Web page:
If they know absolutely nothing about the CRAFT of composition, then their opinion of it means absolutely nothing. Nada. They can’t even give an opinion about it, so it doesn’t matter anyway. If the style or aesthetics doesn’t move them, fine. Experts who judge music, judge it by the objective standards involving craftmanship. I, myself may not like a certain composer or composition by a certain composer because I do not like its style or aesthetics, but that does not mean I do not recognize its merits in craftmanship that I can objectively see are there and are recognized by others, many of whom are more informed on such matters than myself.
 

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Originally posted by Eva Yojimbo:--"The simple response is thus: if the argument is that music is one of the arts that is capable of bypassing our intellectual barriers and reaching straight into and affecting our emotions and aesthetic responses then any music that's capable of doing that should be able to do that for anyone regardless of their knowledge or ignorance of any of the music's technical qualities."


The thing is though, which you should recognize, is that many people find music which is intellectual, logical, and intelligently written makes them happy and will get an emotional response from those features.
 

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Originally posted by Eva Yojimbo:--"The problem is you (like so many) are wanting to talk about judging what a fugue is based on some intellectual, theoretical ideal that completely divorces it from what, IMO, music's core purpose should be, which is the stirring of emotions and aesthetic responses. If a fugue is capable of doing that, then it's a "good fugue," if a fugue isn't capable of doing that, then it's a "bad fugue." As I said elsewhere, if I wanted to appreciate a fugue for its "inexorable logic" I'd rather go study great chess games. That's not what I value in music, nor is it for most people."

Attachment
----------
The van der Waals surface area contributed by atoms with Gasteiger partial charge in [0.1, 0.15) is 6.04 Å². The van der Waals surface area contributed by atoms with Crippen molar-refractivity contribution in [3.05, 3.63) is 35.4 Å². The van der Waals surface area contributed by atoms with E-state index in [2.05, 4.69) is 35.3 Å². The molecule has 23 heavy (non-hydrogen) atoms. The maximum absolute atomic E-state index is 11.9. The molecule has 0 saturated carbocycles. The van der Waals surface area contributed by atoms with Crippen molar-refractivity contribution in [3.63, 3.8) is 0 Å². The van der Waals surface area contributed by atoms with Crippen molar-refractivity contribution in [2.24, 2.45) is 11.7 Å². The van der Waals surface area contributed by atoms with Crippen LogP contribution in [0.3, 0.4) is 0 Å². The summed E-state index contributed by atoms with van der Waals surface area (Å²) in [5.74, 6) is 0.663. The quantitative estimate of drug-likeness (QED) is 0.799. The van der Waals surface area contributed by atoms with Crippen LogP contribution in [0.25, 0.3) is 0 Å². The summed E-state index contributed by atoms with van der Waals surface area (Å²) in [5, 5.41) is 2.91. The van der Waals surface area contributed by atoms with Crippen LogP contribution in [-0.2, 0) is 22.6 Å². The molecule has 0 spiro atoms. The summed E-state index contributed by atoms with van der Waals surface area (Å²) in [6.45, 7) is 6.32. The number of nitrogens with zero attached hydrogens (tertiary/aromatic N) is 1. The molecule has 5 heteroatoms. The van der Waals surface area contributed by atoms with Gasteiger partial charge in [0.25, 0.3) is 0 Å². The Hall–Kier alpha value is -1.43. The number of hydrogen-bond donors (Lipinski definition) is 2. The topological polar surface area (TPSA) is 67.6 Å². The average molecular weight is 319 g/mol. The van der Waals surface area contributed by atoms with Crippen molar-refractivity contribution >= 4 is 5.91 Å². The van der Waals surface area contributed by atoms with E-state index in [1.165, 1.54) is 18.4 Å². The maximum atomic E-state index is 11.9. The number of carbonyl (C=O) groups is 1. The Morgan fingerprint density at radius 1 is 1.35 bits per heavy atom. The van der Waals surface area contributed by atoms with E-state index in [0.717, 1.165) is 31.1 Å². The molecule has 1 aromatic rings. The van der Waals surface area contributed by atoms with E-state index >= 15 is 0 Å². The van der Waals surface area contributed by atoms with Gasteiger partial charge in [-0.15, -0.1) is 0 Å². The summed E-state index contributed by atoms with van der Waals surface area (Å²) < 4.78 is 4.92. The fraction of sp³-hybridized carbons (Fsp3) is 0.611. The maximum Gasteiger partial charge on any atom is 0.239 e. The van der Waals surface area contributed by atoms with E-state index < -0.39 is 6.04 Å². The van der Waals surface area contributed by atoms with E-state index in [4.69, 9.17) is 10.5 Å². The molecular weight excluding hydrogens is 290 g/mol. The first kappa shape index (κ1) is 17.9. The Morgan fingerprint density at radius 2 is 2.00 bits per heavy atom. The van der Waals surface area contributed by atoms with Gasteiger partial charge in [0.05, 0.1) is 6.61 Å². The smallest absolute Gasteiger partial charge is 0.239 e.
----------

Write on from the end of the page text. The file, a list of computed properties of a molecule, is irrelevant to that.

Strawman. This isn’t a problem. Nor is anyone SOLELY doing this. This is all anyone can do when judging musical craftmanship, and not style and aesthetics. If you want to talk style and aesthetics, we can sit here all day.
 

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Originally posted by Eva Yojimbo:--"As I said elsewhere, if I wanted to appreciate a fugue for its "inexorable logic" I'd rather go study great chess games."


Not me. I want to study fugues for their logic, so I study fugues. They move me for that reason among many others.
 

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Originally posted by Eva Yojimbo:--"Music is different than literature. All of literature's emotional, dramatic, and aesthetic impact requires as a prerequisite the intellectual understanding of the language it's written in. Music isn't like this. People can delight in sound and patterns of sound and all its aesthetic, dramatic, tonal, etc. potential without understanding one iota of theory."


Not so fast. Understanding a language and understanding theory are two different things, not interchangeable as you are doing here. Just because someone understands the words of Joyce, does not mean they understand the theory of how Ulysses was written and the merits of its craftmanship. And I highly doubt the native people of Indonesia would get the same emotional, dramatic, and aesthetic impact out of Mozart as they do from gamelan music and vice versa (European vs. gamelan). There is a certain degree of exposure/understanding (given that musical vocabularies often reflect the sounds and patterns of the language of the culture in which it is from) necessary to levels of appreciation.
 

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So, you cannot think of any objective way at all, none whatsoever, of telling the difference between writing notes down completely randomly with no thought process behind them and by writing them down through intelligent means with purpose, design, and craftmanship? The two ways are indecipherable? You really can’t tell the difference? Strange, that.
If you're proposing that there are hard, objective methods with which we can identify and quantify(!) creativity, intelligence and imagination in music, I think the onus is on you to prove that.
 

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Just because you’re not sure, doesn’t mean everyone else is too.
A paper in the peer-reviewed journal Frontiers in Artificial Intelligence and Applications cites approximately 70 definitions of "intelligence". Whether or not intelligence can be specifically defined, or meaningfully quantified is the subject of significant research and discussion.
 

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A paper in the peer-reviewed journal Frontiers in Artificial Intelligence and Applications cites approximately 70 definitions of "intelligence". Whether or not intelligence can be specifically defined, or meaningfully quantified is the subject of significant research and discussion.